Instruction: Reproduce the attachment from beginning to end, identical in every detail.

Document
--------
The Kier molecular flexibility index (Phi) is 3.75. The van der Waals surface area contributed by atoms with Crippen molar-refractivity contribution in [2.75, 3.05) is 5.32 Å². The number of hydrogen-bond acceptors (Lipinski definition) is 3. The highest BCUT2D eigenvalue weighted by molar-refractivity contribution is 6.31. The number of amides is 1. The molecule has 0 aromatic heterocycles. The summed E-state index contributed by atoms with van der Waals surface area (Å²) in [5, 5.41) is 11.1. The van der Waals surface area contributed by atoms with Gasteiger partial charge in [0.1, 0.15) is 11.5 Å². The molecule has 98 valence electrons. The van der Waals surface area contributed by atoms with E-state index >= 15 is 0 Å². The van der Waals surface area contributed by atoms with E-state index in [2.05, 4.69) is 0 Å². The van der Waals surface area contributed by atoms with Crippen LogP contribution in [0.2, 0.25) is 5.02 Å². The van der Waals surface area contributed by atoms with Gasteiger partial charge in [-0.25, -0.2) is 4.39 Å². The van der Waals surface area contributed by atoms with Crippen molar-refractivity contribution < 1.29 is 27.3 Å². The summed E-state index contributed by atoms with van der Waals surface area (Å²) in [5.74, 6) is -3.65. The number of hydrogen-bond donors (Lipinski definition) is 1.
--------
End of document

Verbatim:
The Kier molecular flexibility index (Phi) is 3.75. The van der Waals surface area contributed by atoms with Crippen molar-refractivity contribution in [2.75, 3.05) is 5.32 Å². The number of hydrogen-bond acceptors (Lipinski definition) is 3. The highest BCUT2D eigenvalue weighted by molar-refractivity contribution is 6.31. The number of amides is 1. The molecule has 0 aromatic heterocycles. The summed E-state index contributed by atoms with van der Waals surface area (Å²) in [5, 5.41) is 11.1. The van der Waals surface area contributed by atoms with Gasteiger partial charge in [0.1, 0.15) is 11.5 Å². The molecule has 98 valence electrons. The van der Waals surface area contributed by atoms with E-state index >= 15 is 0 Å². The van der Waals surface area contributed by atoms with E-state index in [2.05, 4.69) is 0 Å². The van der Waals surface area contributed by atoms with Crippen LogP contribution in [0.2, 0.25) is 5.02 Å². The van der Waals surface area contributed by atoms with Gasteiger partial charge in [-0.25, -0.2) is 4.39 Å². The van der Waals surface area contributed by atoms with Crippen molar-refractivity contribution < 1.29 is 27.3 Å². The summed E-state index contributed by atoms with van der Waals surface area (Å²) in [5.74, 6) is -3.65. The number of hydrogen-bond donors (Lipinski definition) is 1.